Guyana’s Civil Defence Commission (CDC) has completed and officially handed over the country’s National Oil Spill Contingency Plan to Prime Minister Mark Phillips who has responsibility for the sector.
The plan dictates that in the event of an oil spill, all concerned government agencies, all oil companies, shipping companies and other involved parties are required to follow the procedures established in the document.
It also states clearly the obligation of the responsible party/polluter, which is to undertake all necessary actions and expenditures and in any event be held liable for all costs and damages arising from or connected with the spill.
According to the Plan, the party responsible for causing the spill has the following specific responsibilities:
a. Reporting the spill immediately to the National Focal Point/Lead Agency
b. Taking immediate action to control or stem the source of the spill
c. Taking immediate action to contain the spill and prevent it from spreading and
d. Co-operating fully with the Competent National Authority (CNA) in the response to the spill under the direction of the CNA.
The plan also accounts for oil and petroleum products entering Guyana’s territorial waters from spills which occur in neighbouring states.
It outlines the framework within which resources will be coordinated and deployed in Guyana for the purpose of dealing with pollution of the land and marine environment from spills of oil and petroleum products.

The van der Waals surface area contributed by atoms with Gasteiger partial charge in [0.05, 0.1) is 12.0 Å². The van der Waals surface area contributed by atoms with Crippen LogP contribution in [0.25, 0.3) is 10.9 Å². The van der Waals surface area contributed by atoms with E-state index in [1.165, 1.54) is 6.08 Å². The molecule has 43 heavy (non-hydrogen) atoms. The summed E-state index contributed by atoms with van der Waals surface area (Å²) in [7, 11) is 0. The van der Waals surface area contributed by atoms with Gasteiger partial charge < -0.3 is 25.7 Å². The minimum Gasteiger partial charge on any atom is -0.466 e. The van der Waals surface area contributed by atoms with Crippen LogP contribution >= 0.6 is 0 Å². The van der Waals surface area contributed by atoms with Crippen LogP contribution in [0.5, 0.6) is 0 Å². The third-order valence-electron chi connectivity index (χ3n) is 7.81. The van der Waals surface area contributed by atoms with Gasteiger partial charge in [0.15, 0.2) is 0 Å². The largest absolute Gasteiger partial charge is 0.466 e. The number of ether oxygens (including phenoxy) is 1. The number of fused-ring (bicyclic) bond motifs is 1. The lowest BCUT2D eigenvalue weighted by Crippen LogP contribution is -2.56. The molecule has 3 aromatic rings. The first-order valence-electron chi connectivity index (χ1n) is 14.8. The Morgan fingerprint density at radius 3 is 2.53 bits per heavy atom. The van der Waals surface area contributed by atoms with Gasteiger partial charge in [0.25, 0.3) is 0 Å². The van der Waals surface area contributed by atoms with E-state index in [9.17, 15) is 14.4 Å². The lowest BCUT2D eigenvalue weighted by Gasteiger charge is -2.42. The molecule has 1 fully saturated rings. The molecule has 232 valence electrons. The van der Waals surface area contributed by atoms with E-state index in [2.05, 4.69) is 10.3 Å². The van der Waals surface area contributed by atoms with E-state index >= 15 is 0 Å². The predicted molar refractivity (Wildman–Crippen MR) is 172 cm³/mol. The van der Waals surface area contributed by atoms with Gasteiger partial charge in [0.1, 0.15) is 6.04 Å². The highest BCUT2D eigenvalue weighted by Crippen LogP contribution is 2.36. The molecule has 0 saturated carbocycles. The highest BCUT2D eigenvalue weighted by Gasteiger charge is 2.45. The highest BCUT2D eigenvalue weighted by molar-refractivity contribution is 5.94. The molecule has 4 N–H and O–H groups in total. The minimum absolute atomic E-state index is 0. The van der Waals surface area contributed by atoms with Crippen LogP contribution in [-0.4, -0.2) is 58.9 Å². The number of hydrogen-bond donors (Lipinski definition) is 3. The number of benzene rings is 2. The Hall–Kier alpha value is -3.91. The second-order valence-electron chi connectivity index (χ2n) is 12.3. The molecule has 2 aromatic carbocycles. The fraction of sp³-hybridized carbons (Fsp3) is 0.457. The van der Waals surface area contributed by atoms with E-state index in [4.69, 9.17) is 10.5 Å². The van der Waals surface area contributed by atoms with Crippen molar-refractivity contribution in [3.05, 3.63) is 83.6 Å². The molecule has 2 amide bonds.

The plan states that due to the proximity of Suriname, Trinidad and Tobago and Venezuela, a spill occurring in any one country may have direct or indirect social, economic, or environmental impacts on the others. Therefore, a good working relationship is to be established among the neighbouring territories in the interest of reducing impacts of major spills that occur near the borders. Additionally, a rapid response agreement of equal rights of access must be established. This is included in section 2.8 of the Caribbean Island plan.
The National Oil Spill Contingency Plan was designed to satisfy the requirements under domestic legislation and policies, as well as international conventions including the International Convention for the Prevention of Pollution from Ships (MARPOL) and the International Convention on Oil Pollution Preparedness, Response and Cooperation (OPRC) 1990.
Currently, the FSO Nabarima oil tanker with 1.3 million barrels of crude oil is sinking in the Gulf of Paria between Venezuela and Trinidad, and can impact the ecological systems of Venezuela and Trinidad and Tobago almost immediately.
The Civil Defence Commission (CDC) and Caribbean Disaster Emergency Management Authority (CDEMA) are closely monitoring the situation and will keep the public updated.